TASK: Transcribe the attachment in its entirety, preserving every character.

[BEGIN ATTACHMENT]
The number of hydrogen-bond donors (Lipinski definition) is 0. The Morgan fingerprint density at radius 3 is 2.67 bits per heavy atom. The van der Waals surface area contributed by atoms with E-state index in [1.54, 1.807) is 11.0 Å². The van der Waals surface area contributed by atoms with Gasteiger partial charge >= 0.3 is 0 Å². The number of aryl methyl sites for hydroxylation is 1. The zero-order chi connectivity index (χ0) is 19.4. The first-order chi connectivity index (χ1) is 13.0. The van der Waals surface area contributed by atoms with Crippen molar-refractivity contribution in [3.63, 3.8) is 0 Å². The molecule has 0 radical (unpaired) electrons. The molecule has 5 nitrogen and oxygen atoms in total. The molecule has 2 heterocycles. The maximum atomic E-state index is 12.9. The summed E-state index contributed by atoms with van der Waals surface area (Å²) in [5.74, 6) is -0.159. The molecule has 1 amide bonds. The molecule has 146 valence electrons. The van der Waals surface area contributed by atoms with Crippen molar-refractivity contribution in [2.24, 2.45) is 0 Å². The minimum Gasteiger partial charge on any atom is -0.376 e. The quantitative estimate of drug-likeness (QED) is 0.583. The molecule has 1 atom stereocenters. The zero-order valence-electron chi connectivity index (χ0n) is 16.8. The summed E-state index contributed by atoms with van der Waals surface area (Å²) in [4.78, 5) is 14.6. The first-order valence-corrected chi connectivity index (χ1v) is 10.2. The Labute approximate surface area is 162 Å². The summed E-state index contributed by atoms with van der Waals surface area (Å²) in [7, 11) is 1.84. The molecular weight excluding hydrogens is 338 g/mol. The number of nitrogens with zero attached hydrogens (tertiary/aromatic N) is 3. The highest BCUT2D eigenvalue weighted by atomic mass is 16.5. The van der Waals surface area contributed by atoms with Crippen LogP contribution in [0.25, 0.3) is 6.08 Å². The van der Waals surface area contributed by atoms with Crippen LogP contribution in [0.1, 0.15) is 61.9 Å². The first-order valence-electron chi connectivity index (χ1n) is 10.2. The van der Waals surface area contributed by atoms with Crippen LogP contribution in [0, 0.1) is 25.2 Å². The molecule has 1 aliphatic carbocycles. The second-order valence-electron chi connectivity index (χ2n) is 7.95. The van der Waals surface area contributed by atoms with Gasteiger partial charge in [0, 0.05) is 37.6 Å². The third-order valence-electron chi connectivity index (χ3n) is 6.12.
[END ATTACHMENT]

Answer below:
The number of hydrogen-bond donors (Lipinski definition) is 0. The Morgan fingerprint density at radius 3 is 2.67 bits per heavy atom. The van der Waals surface area contributed by atoms with E-state index in [1.54, 1.807) is 11.0 Å². The van der Waals surface area contributed by atoms with Gasteiger partial charge >= 0.3 is 0 Å². The number of aryl methyl sites for hydroxylation is 1. The zero-order chi connectivity index (χ0) is 19.4. The first-order chi connectivity index (χ1) is 13.0. The van der Waals surface area contributed by atoms with Crippen molar-refractivity contribution in [3.63, 3.8) is 0 Å². The molecule has 0 radical (unpaired) electrons. The molecule has 5 nitrogen and oxygen atoms in total. The molecule has 2 heterocycles. The maximum atomic E-state index is 12.9. The summed E-state index contributed by atoms with van der Waals surface area (Å²) in [5.74, 6) is -0.159. The molecule has 1 amide bonds. The molecule has 146 valence electrons. The van der Waals surface area contributed by atoms with Crippen molar-refractivity contribution in [2.24, 2.45) is 0 Å². The minimum Gasteiger partial charge on any atom is -0.376 e. The quantitative estimate of drug-likeness (QED) is 0.583. The molecule has 1 atom stereocenters. The zero-order valence-electron chi connectivity index (χ0n) is 16.8. The summed E-state index contributed by atoms with van der Waals surface area (Å²) in [4.78, 5) is 14.6. The first-order valence-corrected chi connectivity index (χ1v) is 10.2. The Labute approximate surface area is 162 Å². The summed E-state index contributed by atoms with van der Waals surface area (Å²) in [7, 11) is 1.84. The molecular weight excluding hydrogens is 338 g/mol. The number of nitrogens with zero attached hydrogens (tertiary/aromatic N) is 3. The highest BCUT2D eigenvalue weighted by atomic mass is 16.5. The van der Waals surface area contributed by atoms with Crippen LogP contribution in [0.25, 0.3) is 6.08 Å². The van der Waals surface area contributed by atoms with Crippen LogP contribution in [0.1, 0.15) is 61.9 Å². The first-order valence-electron chi connectivity index (χ1n) is 10.2. The van der Waals surface area contributed by atoms with Crippen LogP contribution in [0, 0.1) is 25.2 Å². The molecule has 1 aliphatic carbocycles. The second-order valence-electron chi connectivity index (χ2n) is 7.95. The van der Waals surface area contributed by atoms with Gasteiger partial charge in [0, 0.05) is 37.6 Å². The third-order valence-electron chi connectivity index (χ3n) is 6.12.